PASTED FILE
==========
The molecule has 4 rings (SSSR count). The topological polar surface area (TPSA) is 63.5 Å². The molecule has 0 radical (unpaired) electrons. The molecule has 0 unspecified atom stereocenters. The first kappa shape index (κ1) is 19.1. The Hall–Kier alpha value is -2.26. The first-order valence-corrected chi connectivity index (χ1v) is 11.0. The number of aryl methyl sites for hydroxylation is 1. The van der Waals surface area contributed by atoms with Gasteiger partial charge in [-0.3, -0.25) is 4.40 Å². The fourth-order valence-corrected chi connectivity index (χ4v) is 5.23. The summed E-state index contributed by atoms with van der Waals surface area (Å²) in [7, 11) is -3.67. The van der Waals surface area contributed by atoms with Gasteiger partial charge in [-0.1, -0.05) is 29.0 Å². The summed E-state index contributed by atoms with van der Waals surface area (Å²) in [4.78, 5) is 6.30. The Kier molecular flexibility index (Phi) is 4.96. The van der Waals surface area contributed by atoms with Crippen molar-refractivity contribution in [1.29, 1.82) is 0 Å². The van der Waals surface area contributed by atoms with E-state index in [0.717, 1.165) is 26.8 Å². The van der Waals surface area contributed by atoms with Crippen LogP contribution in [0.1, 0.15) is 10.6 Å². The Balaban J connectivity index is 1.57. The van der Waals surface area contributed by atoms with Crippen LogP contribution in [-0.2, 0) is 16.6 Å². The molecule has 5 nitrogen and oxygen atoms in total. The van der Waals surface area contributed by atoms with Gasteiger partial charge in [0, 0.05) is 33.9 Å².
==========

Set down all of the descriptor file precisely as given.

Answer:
The molecule has 4 rings (SSSR count). The topological polar surface area (TPSA) is 63.5 Å². The molecule has 0 radical (unpaired) electrons. The molecule has 0 unspecified atom stereocenters. The first kappa shape index (κ1) is 19.1. The Hall–Kier alpha value is -2.26. The first-order valence-corrected chi connectivity index (χ1v) is 11.0. The number of aryl methyl sites for hydroxylation is 1. The van der Waals surface area contributed by atoms with Gasteiger partial charge in [-0.3, -0.25) is 4.40 Å². The fourth-order valence-corrected chi connectivity index (χ4v) is 5.23. The summed E-state index contributed by atoms with van der Waals surface area (Å²) in [7, 11) is -3.67. The van der Waals surface area contributed by atoms with Gasteiger partial charge in [-0.1, -0.05) is 29.0 Å². The summed E-state index contributed by atoms with van der Waals surface area (Å²) in [4.78, 5) is 6.30. The Kier molecular flexibility index (Phi) is 4.96. The van der Waals surface area contributed by atoms with Crippen molar-refractivity contribution in [1.29, 1.82) is 0 Å². The van der Waals surface area contributed by atoms with E-state index in [0.717, 1.165) is 26.8 Å². The van der Waals surface area contributed by atoms with Crippen LogP contribution in [0.1, 0.15) is 10.6 Å². The Balaban J connectivity index is 1.57. The van der Waals surface area contributed by atoms with Crippen LogP contribution in [-0.2, 0) is 16.6 Å². The molecule has 5 nitrogen and oxygen atoms in total. The van der Waals surface area contributed by atoms with Gasteiger partial charge in [0, 0.05) is 33.9 Å².